i would not feel like my kids were safe in her care and i can refuse 4 her to see them and she would have to take me back to court.
Correct us but what you are saying is that if a court did make orders you would not follow them?

You have not answered a basic question of whether the children have had any contact with her as this can influence a Court decision.


SRL-Resources. the Family Law People on this site (look for the Avatars) www.srl-resources.org  Non gender Professional and peer support for SRLs. Closed site, no public forums, no search engines, no lurkers, guests or the other side and their Lawyer and Friends.

Alienation & Alignment and Consequences

It sounds like you MAY BE alienating your kids from their grandparents.

This is sometimes called "parental alienation" or "extreme alignment".

It is very convenient to say that your 10 yo son wants nothing to do with the grandparents but you MAY have influenced his thinking here.

Perhaps the 7 yo daughter may be more appropriate to meet grandmother.

Discouraging the children having a relationship with grandparents is a little selfish. Perhaps supervised contact is the way to go?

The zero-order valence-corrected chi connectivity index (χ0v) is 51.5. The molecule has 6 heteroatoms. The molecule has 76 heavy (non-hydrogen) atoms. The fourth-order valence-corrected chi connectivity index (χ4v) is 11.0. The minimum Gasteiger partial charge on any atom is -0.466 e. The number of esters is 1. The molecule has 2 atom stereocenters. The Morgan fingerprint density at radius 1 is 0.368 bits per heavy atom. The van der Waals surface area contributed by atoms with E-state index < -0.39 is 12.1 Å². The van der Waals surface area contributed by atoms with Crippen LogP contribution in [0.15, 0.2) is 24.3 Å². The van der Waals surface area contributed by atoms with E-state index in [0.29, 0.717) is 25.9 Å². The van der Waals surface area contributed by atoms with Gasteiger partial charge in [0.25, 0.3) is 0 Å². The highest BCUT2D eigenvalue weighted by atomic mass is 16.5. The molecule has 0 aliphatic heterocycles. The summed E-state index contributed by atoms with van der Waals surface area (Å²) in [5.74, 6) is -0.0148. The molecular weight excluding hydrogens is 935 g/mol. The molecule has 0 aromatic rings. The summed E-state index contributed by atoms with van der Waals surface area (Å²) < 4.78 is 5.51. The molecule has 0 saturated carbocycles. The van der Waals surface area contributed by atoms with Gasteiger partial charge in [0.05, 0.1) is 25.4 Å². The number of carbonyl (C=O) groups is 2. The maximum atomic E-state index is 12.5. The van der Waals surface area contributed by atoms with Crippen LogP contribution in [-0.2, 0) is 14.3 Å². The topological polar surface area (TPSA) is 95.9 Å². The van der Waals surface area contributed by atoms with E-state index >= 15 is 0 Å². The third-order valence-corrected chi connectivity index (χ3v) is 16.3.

You may regret not allowing this relationship, as the children may ask you some difficult questions in the future, especially if the grandmother drags you to an FRC and court on the basis of being a significant relative.

The courts may not have a problem granting her limited access on the proviso that you ex husband is not involved.

You basically have the risk that you children will grow up then seek their grandmother and the grandmother will say: "I would have loved to have seen you as kids but your Mum wouldn't allow it". Your kids may then view you in a negative way in this respect.

Be careful how you handle this as I have seen this situiation firsthand and the grown up kids (in years to come) feel manipulated.

Good luck and take care.
Thanks 2toeveryone for your replies.

We have came to an agreement.

Although my kids don't want to go I'm going along with them to reassure them.
I hope that you give everyone time to get to know each other and that the kids come to understand the love that you and their fathers mother have for them.

You have made a step in the right direction with sense prevailing.